From Quiz William Butler Yeats

Answer: Dublin

One of the foremost figures in Irish literature during the late 19th and early 20th century, William Butler Yeats was born in Dublin on 13 June 1865. He came from an Anglo-Irish family, and developed a fascination with Irish legends as a youth. They featured prominently in his 19th century work, and remain as background to his more realistic later work. In 1889 Yeats published his first collection of poems, 'The Wanderings of Oisín and Other Poems'. The title poem is an epic narrative of a conversation between Oisín and Saint Patrick, in which the aging Fenian warrior and Ireland's greatest poet, reflects on his life, and the struggle to maintain the ancient faith in the face of Christianity.

6. In this poem, Yeats described his feelings and those of others in Ireland after this uprising against British rule and the death of four people that he knew. What's the poem?

From Quiz W.B. Yeats and His Times

Answer: Easter, 1916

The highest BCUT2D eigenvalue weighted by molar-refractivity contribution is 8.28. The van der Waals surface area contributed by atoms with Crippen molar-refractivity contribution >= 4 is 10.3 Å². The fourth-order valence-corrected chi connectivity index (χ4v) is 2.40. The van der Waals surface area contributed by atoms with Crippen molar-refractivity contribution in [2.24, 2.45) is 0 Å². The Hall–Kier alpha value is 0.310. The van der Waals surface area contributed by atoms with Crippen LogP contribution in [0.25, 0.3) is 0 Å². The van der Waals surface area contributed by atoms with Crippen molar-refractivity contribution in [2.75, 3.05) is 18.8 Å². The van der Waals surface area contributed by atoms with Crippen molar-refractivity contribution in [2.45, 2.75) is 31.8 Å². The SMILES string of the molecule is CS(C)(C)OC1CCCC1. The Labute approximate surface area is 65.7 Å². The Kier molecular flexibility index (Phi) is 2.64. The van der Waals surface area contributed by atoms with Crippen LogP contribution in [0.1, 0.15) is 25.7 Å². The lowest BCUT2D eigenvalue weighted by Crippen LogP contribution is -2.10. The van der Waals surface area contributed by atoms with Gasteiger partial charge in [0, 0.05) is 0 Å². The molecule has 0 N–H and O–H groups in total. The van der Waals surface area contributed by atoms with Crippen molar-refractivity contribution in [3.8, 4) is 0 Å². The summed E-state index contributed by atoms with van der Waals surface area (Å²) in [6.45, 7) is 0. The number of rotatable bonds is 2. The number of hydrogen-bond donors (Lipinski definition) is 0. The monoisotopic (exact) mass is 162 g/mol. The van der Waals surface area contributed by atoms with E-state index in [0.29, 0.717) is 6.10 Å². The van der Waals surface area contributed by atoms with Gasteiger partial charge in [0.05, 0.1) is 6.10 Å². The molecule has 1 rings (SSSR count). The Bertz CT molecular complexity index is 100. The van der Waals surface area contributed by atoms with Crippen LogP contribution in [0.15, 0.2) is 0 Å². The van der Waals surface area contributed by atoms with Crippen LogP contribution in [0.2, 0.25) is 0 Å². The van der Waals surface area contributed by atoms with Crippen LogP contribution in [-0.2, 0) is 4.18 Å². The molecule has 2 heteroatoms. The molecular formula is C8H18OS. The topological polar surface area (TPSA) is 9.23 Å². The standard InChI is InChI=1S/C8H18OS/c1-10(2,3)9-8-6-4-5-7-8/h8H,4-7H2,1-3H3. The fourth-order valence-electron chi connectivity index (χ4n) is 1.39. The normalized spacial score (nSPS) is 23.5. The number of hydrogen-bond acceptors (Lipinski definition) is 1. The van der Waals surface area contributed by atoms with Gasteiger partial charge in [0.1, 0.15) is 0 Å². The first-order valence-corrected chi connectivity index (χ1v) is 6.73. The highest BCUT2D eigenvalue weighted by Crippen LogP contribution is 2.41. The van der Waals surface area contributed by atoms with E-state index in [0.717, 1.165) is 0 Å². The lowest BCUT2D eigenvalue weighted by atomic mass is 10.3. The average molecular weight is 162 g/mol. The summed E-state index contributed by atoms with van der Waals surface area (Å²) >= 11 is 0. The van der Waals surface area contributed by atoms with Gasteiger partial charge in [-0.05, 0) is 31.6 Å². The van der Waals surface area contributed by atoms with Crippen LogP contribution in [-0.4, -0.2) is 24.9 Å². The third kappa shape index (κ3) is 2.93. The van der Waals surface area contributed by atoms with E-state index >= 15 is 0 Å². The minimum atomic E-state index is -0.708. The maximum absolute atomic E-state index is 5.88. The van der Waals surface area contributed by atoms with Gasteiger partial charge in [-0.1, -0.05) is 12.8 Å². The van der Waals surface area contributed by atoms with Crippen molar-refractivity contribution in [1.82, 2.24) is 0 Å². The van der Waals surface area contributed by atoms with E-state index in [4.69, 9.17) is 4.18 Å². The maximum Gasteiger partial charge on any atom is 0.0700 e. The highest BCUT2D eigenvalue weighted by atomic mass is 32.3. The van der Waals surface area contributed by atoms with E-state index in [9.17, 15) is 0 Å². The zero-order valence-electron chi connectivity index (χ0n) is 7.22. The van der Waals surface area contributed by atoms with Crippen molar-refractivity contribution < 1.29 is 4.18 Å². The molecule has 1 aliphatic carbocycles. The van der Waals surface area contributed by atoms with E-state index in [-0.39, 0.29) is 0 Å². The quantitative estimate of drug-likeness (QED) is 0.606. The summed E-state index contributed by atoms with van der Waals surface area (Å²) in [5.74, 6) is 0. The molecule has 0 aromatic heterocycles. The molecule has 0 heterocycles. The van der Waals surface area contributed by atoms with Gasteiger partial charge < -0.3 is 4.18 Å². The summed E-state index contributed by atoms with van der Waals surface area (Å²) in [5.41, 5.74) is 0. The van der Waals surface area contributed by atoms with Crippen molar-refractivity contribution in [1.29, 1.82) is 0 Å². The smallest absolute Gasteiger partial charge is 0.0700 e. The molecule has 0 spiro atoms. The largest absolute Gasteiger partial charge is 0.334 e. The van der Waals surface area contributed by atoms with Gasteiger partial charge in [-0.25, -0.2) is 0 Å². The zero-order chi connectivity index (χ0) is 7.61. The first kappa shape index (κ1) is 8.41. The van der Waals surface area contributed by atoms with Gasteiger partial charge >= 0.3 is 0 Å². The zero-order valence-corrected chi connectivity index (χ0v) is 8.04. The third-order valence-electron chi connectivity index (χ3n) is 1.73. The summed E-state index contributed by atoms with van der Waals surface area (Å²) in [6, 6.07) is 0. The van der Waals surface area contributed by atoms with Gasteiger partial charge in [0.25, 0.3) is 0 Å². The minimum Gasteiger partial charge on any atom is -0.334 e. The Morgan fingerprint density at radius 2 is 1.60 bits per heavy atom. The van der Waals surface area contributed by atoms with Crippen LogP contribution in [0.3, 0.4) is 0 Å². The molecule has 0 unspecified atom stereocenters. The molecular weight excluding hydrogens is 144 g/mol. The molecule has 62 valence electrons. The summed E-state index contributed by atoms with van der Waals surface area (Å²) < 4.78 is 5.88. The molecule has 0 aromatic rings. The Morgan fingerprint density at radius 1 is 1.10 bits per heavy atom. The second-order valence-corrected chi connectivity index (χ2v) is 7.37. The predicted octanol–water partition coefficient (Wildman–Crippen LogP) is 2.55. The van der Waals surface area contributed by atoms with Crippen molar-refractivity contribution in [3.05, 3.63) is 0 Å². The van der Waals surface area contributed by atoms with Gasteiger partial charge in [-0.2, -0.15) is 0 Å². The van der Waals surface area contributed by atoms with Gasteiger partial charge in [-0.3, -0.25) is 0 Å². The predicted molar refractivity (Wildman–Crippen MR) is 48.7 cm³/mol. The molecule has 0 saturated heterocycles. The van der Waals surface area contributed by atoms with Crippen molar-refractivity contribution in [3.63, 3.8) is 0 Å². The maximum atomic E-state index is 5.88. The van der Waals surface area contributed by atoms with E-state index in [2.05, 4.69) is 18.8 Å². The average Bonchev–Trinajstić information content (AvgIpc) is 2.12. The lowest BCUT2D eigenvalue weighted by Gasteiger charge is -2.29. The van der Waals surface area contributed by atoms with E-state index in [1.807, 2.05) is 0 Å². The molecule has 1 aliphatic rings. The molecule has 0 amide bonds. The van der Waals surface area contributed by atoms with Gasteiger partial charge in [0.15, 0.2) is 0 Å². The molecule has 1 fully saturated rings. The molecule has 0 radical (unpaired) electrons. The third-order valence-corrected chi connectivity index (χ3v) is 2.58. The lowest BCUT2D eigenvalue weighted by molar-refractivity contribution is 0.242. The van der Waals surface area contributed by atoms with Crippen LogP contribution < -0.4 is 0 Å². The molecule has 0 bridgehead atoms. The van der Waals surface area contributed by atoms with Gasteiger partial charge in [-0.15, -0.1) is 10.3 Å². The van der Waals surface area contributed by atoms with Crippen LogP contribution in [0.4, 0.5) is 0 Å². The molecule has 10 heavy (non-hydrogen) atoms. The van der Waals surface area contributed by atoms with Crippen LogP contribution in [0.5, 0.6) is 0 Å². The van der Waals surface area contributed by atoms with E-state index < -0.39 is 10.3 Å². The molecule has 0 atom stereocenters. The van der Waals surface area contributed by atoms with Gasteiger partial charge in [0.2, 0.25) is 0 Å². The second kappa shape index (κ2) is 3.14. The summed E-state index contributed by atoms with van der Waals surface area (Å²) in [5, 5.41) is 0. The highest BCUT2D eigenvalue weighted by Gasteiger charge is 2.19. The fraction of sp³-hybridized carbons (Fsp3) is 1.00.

The Easter Uprising occurred on April 24, 1916 with an attack on the Dublin General Post Office and other strategic points by Irish nationalists. It was crushed by April 29 and led to the summary execution by British forces of 15 leaders. Among those executed were Patrick Pearse, Thomas MacDonagh, James Connolly and John MacBride, all of whom Yeats knew. Although supportive of Irish independence, Yeats was ambivalent about the violence used (he was a member of the Anglo-Irish elite, after all), believing that the long struggle had turned "hearts with one purpose" into a "stone to trouble the living stream." The martyrdom of his friends had, however, turned most of Ireland against the British; thus "a terrible beauty [was] born."

7. Complete the line from 'Easter 1916': All changed, changed utterly, a _________ ________ is born?

From Quiz The poetry of W.B. Yeats

Answer: terrible beauty

This served as the end of several stanzas of that poem.

8. From which poem are these lines? "Swear by what the sages spoke Round the Mareotic Lake That the Witch of Atlas knew, Spoke and set the cocks a-crow."

From Quiz Poetry Of William Butler Yeats

Answer: Under Ben Bulben

The final passage of this poem is cut on Yeats' gravestone. It reads: "Cast a cold eye On life, on death. Horseman, pass by!"

9. Which 2001 movie featured prominently a line from Yeats' Poem 'Stolen Child'?

From Quiz The poetry of W.B. Yeats

Answer: A.I.